Why has the committee decided to look into cancer services?
One in two people will be diagnosed with cancer at some point in their life.
The proportion of people in England who survive their cancer diagnosis has been improving over time due to advances in early diagnosis and treatment. 50% of people diagnosed with cancer now survive their cancer for 10 years or more – double the percentage who survived 40 years ago.
However, several studies have shown that cancer survival in England is lower than the best performing countries.
For example, five-year survival from colon cancer was 59% in England in 2014, according to a study by the International Cancer Benchmarking Partnership, a leading international research collaboration.
For the same type of cancer, survival in the other countries in the study was:
- Australia, 71%
- Canada, 68%
- Denmark, 65%
- Norway, 65%
- New Zealand, 62%
Why does England lag behind other countries?
One possible reason is that in England we tend to diagnose cancers at a later stage than other countries, and survival is generally higher when people are diagnosed at an early stage.
But this isn’t the whole story, because for some cancers like ovarian cancer, survival is worse than in some other countries, even when diagnosed at the same stage. This could mean there are problems in treatment.
The focus of our inquiry
Our inquiry will look in more detail at the reasons why the proportion of people surviving cancer for longer is lower in England, and ask what the Government and the NHS need to do to catch up.
We’re asking anyone with experience and expertise in cancer services to send us their thoughts on the questions below:
- Why are cancer outcomes (like survival from cancer) in England – worse than similar countries internationally?
- How will covid-19 affect efforts to catch up to the best countries?
- Will putting the NHS Long Term Plan into practice mean England catches up with the best countries internationally?
What can I expect
from the inquiry?
The committee will assess the written submissions received. This means we will read them all and note the key points made. Most of the submissions will be published on our website and will be available for anyone to read.
We will invite experts, academics, staff employed in cancer services and people with experience of cancer to talk to the committee. We will ask them questions about cancer survival, impact of covid-19 on cancer services and on what England can do to catch up with countries with better survival.
Oral evidence sessions can be watched live or on demand on parliamentlive.tv. We also publish transcripts of our sessions.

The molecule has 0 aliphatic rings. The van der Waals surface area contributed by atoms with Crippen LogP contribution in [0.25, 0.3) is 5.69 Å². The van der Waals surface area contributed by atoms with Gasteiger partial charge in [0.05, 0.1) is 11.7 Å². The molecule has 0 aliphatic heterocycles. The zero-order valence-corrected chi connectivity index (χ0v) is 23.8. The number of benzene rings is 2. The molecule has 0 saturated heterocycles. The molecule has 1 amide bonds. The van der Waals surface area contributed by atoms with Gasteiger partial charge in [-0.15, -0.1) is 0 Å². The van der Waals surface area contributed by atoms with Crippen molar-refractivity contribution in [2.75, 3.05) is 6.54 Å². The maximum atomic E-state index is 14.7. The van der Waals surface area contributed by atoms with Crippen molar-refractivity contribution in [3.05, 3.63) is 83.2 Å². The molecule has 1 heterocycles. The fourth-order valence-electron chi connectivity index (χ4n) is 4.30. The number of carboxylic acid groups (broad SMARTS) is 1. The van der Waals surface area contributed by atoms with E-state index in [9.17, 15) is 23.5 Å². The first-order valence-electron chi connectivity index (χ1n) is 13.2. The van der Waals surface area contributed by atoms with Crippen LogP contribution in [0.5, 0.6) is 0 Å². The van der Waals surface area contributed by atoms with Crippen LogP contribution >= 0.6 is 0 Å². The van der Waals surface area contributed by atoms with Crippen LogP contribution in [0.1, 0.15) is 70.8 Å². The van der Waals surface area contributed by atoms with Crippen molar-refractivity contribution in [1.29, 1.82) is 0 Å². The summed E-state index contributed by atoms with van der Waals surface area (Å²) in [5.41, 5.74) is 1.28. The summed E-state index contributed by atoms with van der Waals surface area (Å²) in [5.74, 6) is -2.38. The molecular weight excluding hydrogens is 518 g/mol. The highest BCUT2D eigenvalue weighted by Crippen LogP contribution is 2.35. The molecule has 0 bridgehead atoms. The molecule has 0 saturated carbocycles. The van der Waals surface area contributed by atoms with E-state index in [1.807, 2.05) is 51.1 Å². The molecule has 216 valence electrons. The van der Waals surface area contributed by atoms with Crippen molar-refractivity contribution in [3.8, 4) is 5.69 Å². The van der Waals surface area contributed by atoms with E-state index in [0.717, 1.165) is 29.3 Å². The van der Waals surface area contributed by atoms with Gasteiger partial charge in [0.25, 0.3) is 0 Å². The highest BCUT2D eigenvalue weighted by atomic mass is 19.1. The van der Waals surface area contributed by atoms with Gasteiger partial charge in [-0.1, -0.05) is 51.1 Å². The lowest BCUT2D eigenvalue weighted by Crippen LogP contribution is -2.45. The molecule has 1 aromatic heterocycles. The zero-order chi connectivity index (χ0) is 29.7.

The first of our oral evidence sessions will be on Tuesday 13 July.
The impact of our inquiry
We will analyse the written and oral submissions and will form our conclusions. We will make recommendations to the Government on how to improve cancer survival in England, which will be published in a final report.
The Government must respond to our report within two months of its publication.
We want to hear
How can you take part in our inquiry?
- You can send us a written submission on the points explained above using our portal.
- You can share our call for evidence
- You can watch our evidence sessions
- You can follow us on Twitter, or check our inquiry page should there be more opportunities to contribute.
We want everyone's voice to be heard. If you would like to send a written submission and have never sent a submission to a committee before, or are unsure about how to write it, or need any advice or adjustments, please get in contact with the committee's staff at firstname.lastname@example.org
The Health and Social Care Committee
What we do:
We scrutinise government and in particular the work of the Department of Health and Social Care. We also scrutinise the work of public bodies in the health system in England, such as NHS England and Improvement, Public Health England and the Care Quality Commission, and professional regulators such as the General Medical Council and the Nursing and Midwifery Council.
We do so by holding inquiries on specific topics and accountability hearings with the Secretary of State, and Chief Executives of relevant public bodies.
We ask questions and gather evidence, listen to witnesses, draw conclusions, make recommendations, and hold health and social care leaders to account for their actions.